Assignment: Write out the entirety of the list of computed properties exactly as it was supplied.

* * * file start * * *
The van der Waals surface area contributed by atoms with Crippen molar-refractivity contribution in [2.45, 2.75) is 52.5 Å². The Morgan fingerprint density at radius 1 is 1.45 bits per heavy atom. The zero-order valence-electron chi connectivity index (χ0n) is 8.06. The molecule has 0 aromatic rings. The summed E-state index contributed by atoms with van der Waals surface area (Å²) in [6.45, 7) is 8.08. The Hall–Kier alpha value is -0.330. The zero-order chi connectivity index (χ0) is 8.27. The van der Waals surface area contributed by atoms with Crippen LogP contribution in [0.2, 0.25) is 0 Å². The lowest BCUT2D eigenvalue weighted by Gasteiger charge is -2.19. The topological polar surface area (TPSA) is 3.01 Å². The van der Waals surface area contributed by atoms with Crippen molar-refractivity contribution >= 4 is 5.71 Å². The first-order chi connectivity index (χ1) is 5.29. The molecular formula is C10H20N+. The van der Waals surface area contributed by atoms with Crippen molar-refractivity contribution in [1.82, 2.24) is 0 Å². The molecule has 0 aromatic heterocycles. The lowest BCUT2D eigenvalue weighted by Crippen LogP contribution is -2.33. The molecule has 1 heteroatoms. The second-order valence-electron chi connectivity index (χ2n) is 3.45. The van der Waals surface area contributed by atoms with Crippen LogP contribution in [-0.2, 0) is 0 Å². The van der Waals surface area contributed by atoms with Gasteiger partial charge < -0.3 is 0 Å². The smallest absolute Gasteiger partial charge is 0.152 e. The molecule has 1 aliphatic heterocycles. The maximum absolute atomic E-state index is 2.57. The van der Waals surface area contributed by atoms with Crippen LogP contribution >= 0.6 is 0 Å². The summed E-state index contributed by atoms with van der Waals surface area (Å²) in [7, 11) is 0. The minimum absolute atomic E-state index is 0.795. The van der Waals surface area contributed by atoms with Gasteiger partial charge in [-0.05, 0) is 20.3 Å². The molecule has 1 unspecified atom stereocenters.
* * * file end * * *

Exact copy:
The van der Waals surface area contributed by atoms with Crippen molar-refractivity contribution in [2.45, 2.75) is 52.5 Å². The Morgan fingerprint density at radius 1 is 1.45 bits per heavy atom. The zero-order valence-electron chi connectivity index (χ0n) is 8.06. The molecule has 0 aromatic rings. The summed E-state index contributed by atoms with van der Waals surface area (Å²) in [6.45, 7) is 8.08. The Hall–Kier alpha value is -0.330. The zero-order chi connectivity index (χ0) is 8.27. The van der Waals surface area contributed by atoms with Crippen LogP contribution in [0.2, 0.25) is 0 Å². The lowest BCUT2D eigenvalue weighted by Gasteiger charge is -2.19. The topological polar surface area (TPSA) is 3.01 Å². The van der Waals surface area contributed by atoms with Crippen molar-refractivity contribution >= 4 is 5.71 Å². The first-order chi connectivity index (χ1) is 5.29. The molecular formula is C10H20N+. The van der Waals surface area contributed by atoms with Crippen molar-refractivity contribution in [1.82, 2.24) is 0 Å². The molecule has 0 aromatic heterocycles. The lowest BCUT2D eigenvalue weighted by Crippen LogP contribution is -2.33. The molecule has 1 heteroatoms. The second-order valence-electron chi connectivity index (χ2n) is 3.45. The van der Waals surface area contributed by atoms with Crippen LogP contribution in [-0.2, 0) is 0 Å². The van der Waals surface area contributed by atoms with Gasteiger partial charge < -0.3 is 0 Å². The smallest absolute Gasteiger partial charge is 0.152 e. The molecule has 1 aliphatic heterocycles. The maximum absolute atomic E-state index is 2.57. The van der Waals surface area contributed by atoms with Crippen LogP contribution >= 0.6 is 0 Å². The summed E-state index contributed by atoms with van der Waals surface area (Å²) in [7, 11) is 0. The minimum absolute atomic E-state index is 0.795. The van der Waals surface area contributed by atoms with Gasteiger partial charge in [-0.05, 0) is 20.3 Å². The molecule has 1 unspecified atom stereocenters.